Great Value for Sunnyvale Landlords
When the Spanish first arrived in the 1770s at the Santa Clara Valley, it was heavily populated by the Ohlone Native Americans. However early on with the arrival of the Spaniards, smallpox, measles and other new diseases greatly reduced the Ohlone population. In 1777, Mission Santa Clara was founded by Franciscan missionary Padre Junipero Serra and was originally located in San Jose (near what is now the San Jose International Airport runway).
In 1842, Rancho Pastoria de las Borregas was granted to Francisco Estrada and his wife Inez Castro. Portions of the land given in this grant later developed into the cities of Mountain View and Sunnyvale. Two years later, in 1844, another land grant was provided to Lupe Yñigo, one of the few Native Americans to hold land grants. His land grant was first called Rancho Posolmi, named in honor of a village of the Ohlone that once stood in the area. Rancho Posolmi was later known as Rancho Ynigo.
Martin Murphy Jr. came to California with his father as part of the Stephens-Townsend-Murphy Party in 1844. In 1850, Martin Murphy Jr. bought a piece of Rancho Pastoria de las Borregas for $12,500. Murphy established a wheat farm and ranch named Bay View. Murphy had the first wood frame house in Santa Clara County; it was shipped from New England. The house was demolished in 1961 but was reconstructed in 2008 as the Sunnyvale Heritage Park Museum. When he died in 1884, his land was divided among his heirs.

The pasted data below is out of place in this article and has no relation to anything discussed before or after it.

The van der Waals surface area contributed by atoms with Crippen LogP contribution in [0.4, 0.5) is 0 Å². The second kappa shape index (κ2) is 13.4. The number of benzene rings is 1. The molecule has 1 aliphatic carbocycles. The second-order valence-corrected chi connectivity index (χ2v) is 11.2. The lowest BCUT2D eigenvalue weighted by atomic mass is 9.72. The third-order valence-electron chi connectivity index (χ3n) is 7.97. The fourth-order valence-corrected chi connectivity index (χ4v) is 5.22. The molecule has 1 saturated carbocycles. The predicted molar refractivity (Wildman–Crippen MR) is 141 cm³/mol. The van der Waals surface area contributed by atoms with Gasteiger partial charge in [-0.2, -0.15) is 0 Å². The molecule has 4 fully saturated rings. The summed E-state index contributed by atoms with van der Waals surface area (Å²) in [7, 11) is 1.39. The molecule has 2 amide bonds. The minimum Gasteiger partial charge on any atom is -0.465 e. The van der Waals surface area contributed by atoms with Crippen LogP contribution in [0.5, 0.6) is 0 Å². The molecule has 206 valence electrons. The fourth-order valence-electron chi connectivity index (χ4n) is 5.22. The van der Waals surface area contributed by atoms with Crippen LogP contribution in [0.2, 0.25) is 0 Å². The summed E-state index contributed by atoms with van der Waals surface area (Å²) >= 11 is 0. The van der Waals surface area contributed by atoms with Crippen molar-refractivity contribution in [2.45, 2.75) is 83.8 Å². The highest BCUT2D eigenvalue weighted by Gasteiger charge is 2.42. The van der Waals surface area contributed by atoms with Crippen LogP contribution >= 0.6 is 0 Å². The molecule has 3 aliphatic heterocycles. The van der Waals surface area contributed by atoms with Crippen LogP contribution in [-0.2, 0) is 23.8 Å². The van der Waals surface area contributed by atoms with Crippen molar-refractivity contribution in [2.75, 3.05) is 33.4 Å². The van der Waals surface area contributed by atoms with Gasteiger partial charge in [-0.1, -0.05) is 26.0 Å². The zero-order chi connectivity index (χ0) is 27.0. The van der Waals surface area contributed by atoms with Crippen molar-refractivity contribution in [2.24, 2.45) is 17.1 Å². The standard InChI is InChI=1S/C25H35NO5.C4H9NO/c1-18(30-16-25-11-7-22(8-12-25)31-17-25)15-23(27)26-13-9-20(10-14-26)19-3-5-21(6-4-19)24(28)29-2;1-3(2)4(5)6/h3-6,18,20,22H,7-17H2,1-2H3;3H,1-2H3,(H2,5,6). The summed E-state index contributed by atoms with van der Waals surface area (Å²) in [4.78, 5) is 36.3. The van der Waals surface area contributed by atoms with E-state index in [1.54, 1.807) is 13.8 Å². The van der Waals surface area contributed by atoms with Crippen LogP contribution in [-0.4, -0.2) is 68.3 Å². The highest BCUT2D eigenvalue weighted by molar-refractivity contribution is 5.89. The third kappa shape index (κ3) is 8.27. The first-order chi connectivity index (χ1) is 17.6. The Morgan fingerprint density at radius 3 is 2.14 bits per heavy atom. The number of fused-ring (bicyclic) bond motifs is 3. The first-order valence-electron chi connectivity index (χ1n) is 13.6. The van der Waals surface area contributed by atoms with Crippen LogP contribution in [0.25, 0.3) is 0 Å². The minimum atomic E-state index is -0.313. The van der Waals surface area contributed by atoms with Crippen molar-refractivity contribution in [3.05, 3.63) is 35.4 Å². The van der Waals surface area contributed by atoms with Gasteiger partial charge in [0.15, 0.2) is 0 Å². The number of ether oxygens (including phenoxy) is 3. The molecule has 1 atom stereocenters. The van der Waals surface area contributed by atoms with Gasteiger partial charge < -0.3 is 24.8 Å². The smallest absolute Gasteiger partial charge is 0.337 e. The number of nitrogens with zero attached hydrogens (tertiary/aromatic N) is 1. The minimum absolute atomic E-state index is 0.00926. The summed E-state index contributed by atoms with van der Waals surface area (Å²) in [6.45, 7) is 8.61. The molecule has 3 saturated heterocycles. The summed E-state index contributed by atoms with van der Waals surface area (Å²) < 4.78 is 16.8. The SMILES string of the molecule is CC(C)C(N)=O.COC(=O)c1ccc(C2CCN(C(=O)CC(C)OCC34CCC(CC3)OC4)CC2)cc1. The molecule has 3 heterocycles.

In 1860, The San Francisco and San Jose Rail Road was allowed to lay tracks on Bay View and established Murphy Station. Lawrence Station was later established on the southern edge of Bay View.
In the 1870s, small fruit orchards replaced many large wheat farms, because wheat farming turned uneconomical due to county and property tax laws, imports and soil degradation. In 1871, Dr. James M. Dawson and his wife Eloise (née Jones) established the first fruit cannery in the county. Fruit agriculture for canning soon became a major industry in the county. The invention of the refrigerated rail car further increased the viability of an economy based upon fruit. The fruit orchards became so prevalent that in 1886, the San Jose Board of Trade called Santa Clara County the "Garden of the World".